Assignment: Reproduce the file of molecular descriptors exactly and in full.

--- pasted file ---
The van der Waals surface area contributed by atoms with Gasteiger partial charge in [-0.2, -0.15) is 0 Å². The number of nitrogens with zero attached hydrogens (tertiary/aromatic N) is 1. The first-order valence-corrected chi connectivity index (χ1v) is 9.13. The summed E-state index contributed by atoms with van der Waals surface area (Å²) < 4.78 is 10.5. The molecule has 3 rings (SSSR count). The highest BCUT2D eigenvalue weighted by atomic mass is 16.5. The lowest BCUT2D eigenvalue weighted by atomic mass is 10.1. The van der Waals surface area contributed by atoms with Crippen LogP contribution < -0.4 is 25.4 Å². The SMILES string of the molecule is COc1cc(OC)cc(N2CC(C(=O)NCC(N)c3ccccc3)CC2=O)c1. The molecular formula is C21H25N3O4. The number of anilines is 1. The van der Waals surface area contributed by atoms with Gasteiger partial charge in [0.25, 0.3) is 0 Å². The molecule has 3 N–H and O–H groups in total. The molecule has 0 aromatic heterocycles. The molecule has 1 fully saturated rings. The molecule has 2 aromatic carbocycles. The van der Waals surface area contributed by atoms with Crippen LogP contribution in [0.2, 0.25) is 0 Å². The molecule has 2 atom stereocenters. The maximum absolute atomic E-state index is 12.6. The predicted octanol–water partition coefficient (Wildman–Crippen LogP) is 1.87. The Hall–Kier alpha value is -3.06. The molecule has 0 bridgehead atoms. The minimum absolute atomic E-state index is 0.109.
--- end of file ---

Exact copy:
The van der Waals surface area contributed by atoms with Gasteiger partial charge in [-0.2, -0.15) is 0 Å². The number of nitrogens with zero attached hydrogens (tertiary/aromatic N) is 1. The first-order valence-corrected chi connectivity index (χ1v) is 9.13. The summed E-state index contributed by atoms with van der Waals surface area (Å²) < 4.78 is 10.5. The molecule has 3 rings (SSSR count). The highest BCUT2D eigenvalue weighted by atomic mass is 16.5. The lowest BCUT2D eigenvalue weighted by atomic mass is 10.1. The van der Waals surface area contributed by atoms with Crippen LogP contribution < -0.4 is 25.4 Å². The SMILES string of the molecule is COc1cc(OC)cc(N2CC(C(=O)NCC(N)c3ccccc3)CC2=O)c1. The molecular formula is C21H25N3O4. The number of anilines is 1. The van der Waals surface area contributed by atoms with Gasteiger partial charge in [0.25, 0.3) is 0 Å². The molecule has 3 N–H and O–H groups in total. The molecule has 0 aromatic heterocycles. The molecule has 1 fully saturated rings. The molecule has 2 aromatic carbocycles. The van der Waals surface area contributed by atoms with Crippen LogP contribution in [0.2, 0.25) is 0 Å². The molecule has 2 atom stereocenters. The maximum absolute atomic E-state index is 12.6. The predicted octanol–water partition coefficient (Wildman–Crippen LogP) is 1.87. The Hall–Kier alpha value is -3.06. The molecule has 0 bridgehead atoms. The minimum absolute atomic E-state index is 0.109.